As the temperature starts to drop and the leaves fall from the trees, a common question often starts to pop up for pet parents: “should my dog wear a coat?” Whilst many dogs in winter have all protection they need from their own fur coats, there are times when some dogs may need an extra helping hand to brave the changing seasons. If you’re unsure, read on, as we’ll set out 3 reasons when and why you might want to consider a coat for your dog in winter…



Dogs come in all different shapes and sizes and some may be more susceptible to the cold weather than others. The height of your dog can be an important consideration for some breeds. For example, those which are lower to the ground, such a Dachshunds, may come into more direct contact with the cold, rain, sleet, and snow. An additional barrier between them and the cold ground can be a welcomed addition. That being said, it’s not only smaller dogs in winter who may need help keeping the chill at bay. Larger dogs can also feel the cold too…

The reason why dogs of all shapes and sizes can potentially feel the cold is on account of their fur type. This tends to be the biggest consideration when deciding whether your dog may need a winter coat. Some dog breeds are fortunate to have lusciously thick natural coats which helps protect them from the wintery elements. Huskies, for example, are particularly hardy during the colder months. Dogs with short-layered coats such as Whippets or Greyhounds are less lucky and can be far more sensitive to the cool air. Winter for dogs of these breeds can be harsher and therefore benefit from an extra coat or jumper.

No matter their breed, always be mindful if your dog is finding the colder weather an issue. For more tips to support your dog in winter and help to spot the signs of cold, read on…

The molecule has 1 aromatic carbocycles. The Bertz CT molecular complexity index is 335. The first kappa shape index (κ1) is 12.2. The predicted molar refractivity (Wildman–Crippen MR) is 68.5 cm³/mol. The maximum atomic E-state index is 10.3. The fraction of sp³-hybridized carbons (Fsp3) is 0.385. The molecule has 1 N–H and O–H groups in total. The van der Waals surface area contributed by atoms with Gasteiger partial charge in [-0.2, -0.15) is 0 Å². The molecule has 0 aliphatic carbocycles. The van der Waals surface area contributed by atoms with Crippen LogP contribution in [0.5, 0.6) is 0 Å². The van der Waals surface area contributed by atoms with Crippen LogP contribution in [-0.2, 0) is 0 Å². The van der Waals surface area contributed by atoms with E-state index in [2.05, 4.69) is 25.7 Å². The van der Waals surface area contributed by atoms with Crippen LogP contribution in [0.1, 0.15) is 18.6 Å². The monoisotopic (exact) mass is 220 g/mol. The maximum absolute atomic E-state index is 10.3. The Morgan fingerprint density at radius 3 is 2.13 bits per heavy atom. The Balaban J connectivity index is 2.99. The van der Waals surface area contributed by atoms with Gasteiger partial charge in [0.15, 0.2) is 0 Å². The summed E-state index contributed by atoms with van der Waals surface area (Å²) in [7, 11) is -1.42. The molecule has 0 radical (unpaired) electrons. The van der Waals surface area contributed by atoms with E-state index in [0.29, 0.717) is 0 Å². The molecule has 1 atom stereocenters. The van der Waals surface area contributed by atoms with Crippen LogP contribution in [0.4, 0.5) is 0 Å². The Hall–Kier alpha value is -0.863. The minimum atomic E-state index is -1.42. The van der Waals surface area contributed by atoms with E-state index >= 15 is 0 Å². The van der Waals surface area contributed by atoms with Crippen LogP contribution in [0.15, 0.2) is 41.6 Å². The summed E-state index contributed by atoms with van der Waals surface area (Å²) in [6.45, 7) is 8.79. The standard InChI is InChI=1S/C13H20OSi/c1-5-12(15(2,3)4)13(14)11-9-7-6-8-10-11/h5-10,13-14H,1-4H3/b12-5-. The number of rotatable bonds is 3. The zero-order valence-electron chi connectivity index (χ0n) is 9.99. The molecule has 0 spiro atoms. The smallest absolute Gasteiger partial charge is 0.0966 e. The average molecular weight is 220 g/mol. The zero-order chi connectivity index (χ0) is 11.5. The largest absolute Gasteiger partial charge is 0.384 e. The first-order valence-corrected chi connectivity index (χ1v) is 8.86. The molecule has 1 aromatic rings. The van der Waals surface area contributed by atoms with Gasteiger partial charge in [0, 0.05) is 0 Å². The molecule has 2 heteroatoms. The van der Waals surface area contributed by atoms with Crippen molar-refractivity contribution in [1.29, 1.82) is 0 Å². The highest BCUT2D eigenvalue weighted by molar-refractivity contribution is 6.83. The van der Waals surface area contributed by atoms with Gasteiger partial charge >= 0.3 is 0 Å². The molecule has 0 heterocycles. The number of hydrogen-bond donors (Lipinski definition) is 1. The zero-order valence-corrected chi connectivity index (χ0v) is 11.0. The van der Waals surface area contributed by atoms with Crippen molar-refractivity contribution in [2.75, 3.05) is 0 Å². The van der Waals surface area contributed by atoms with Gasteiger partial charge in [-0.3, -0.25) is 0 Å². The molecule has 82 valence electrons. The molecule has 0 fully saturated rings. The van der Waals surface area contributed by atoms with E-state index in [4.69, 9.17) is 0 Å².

Puppies and older dogs both tend to feel the cold a lot more, just like humans. A lot of this is on account of their body fat and general development. Puppies are still growing so are not developed enough and older dogs tend to lose body fat as they age. In both cases, they’re less likely to be naturally protected by their bodies. This makes both age ranges more susceptible to cooler weather. As a result, if you are asking yourself “should my dog wear a coat in winter?”, the answer is likely to be yes. A winter coat or jumper will help them retain their heat and protect them from the cold air.

If you’re still unsure if your dog may need a little extra support, the good news is it can be pretty easy to spot. Dogs show they’re cold in a similar way to us humans. Common tell-tale signs include:

  • Fur standing on end
  • Shivering
  • They may adopt a hunched body position

Looking for some extra support to help your puppy grow strong and healthy? We specialize in herbal remedies for dogs made with only natural ingredients. In particular, for puppies, adding dog supplements to their routine can be a great natural boost to their immune systems. And our herbal pet care products don’t stop there. We also have products that are ideal for older dogs that are just as fragile. These include herbal joint care for dogs which you can browse on our website. For additional tips on how to care for an older dog, take a peek at another of our blog posts.


Another reason why your dog may need a winter coat is on account of their all-around health. If your dog is recovering from an illness or operation, they may feel the cold much more compared to normal. Because of this, they may benefit from some added protection whilst they recover.

If you’re unsure, always check with your veterinary professionals. They will be able to provide further advice on whether the cold could affect your dog in winter.